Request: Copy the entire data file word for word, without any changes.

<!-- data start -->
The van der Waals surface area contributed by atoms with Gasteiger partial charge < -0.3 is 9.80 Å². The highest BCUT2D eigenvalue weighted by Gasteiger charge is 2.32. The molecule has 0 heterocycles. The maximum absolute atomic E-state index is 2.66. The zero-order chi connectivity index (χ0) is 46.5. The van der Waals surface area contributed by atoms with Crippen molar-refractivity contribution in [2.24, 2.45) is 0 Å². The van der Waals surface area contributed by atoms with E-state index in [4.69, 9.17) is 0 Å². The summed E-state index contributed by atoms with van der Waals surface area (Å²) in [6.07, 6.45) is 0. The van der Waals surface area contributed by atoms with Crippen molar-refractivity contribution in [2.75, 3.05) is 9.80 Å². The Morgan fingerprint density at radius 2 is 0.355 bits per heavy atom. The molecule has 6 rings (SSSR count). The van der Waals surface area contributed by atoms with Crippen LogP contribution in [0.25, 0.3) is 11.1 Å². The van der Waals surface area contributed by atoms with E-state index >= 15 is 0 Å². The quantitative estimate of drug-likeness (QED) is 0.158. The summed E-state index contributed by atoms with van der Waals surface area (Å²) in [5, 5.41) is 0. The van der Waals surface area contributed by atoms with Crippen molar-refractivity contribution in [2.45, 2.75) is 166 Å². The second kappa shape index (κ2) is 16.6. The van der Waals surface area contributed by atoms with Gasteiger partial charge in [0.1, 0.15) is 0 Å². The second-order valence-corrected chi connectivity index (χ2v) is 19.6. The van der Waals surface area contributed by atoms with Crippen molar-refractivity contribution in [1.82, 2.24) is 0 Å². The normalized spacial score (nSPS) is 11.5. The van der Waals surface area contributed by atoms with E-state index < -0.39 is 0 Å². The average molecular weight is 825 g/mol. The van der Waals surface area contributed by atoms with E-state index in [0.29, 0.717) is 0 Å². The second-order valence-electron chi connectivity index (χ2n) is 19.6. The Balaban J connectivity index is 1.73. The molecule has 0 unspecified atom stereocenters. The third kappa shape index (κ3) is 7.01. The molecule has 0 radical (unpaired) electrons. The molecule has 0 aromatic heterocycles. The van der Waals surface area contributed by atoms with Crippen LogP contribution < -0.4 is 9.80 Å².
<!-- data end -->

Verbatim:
The van der Waals surface area contributed by atoms with Gasteiger partial charge < -0.3 is 9.80 Å². The highest BCUT2D eigenvalue weighted by Gasteiger charge is 2.32. The molecule has 0 heterocycles. The maximum absolute atomic E-state index is 2.66. The zero-order chi connectivity index (χ0) is 46.5. The van der Waals surface area contributed by atoms with Crippen molar-refractivity contribution in [2.24, 2.45) is 0 Å². The van der Waals surface area contributed by atoms with E-state index in [4.69, 9.17) is 0 Å². The summed E-state index contributed by atoms with van der Waals surface area (Å²) in [6.07, 6.45) is 0. The van der Waals surface area contributed by atoms with Crippen molar-refractivity contribution in [2.75, 3.05) is 9.80 Å². The Morgan fingerprint density at radius 2 is 0.355 bits per heavy atom. The molecule has 6 rings (SSSR count). The van der Waals surface area contributed by atoms with Crippen LogP contribution in [0.25, 0.3) is 11.1 Å². The van der Waals surface area contributed by atoms with E-state index >= 15 is 0 Å². The quantitative estimate of drug-likeness (QED) is 0.158. The summed E-state index contributed by atoms with van der Waals surface area (Å²) in [5, 5.41) is 0. The van der Waals surface area contributed by atoms with Crippen molar-refractivity contribution in [2.45, 2.75) is 166 Å². The second kappa shape index (κ2) is 16.6. The van der Waals surface area contributed by atoms with Gasteiger partial charge in [0.1, 0.15) is 0 Å². The second-order valence-corrected chi connectivity index (χ2v) is 19.6. The van der Waals surface area contributed by atoms with Crippen molar-refractivity contribution in [1.82, 2.24) is 0 Å². The normalized spacial score (nSPS) is 11.5. The van der Waals surface area contributed by atoms with E-state index < -0.39 is 0 Å². The average molecular weight is 825 g/mol. The van der Waals surface area contributed by atoms with E-state index in [0.29, 0.717) is 0 Å². The second-order valence-electron chi connectivity index (χ2n) is 19.6. The Balaban J connectivity index is 1.73. The molecule has 0 unspecified atom stereocenters. The third kappa shape index (κ3) is 7.01. The molecule has 0 radical (unpaired) electrons. The molecule has 0 aromatic heterocycles. The van der Waals surface area contributed by atoms with Crippen LogP contribution < -0.4 is 9.80 Å².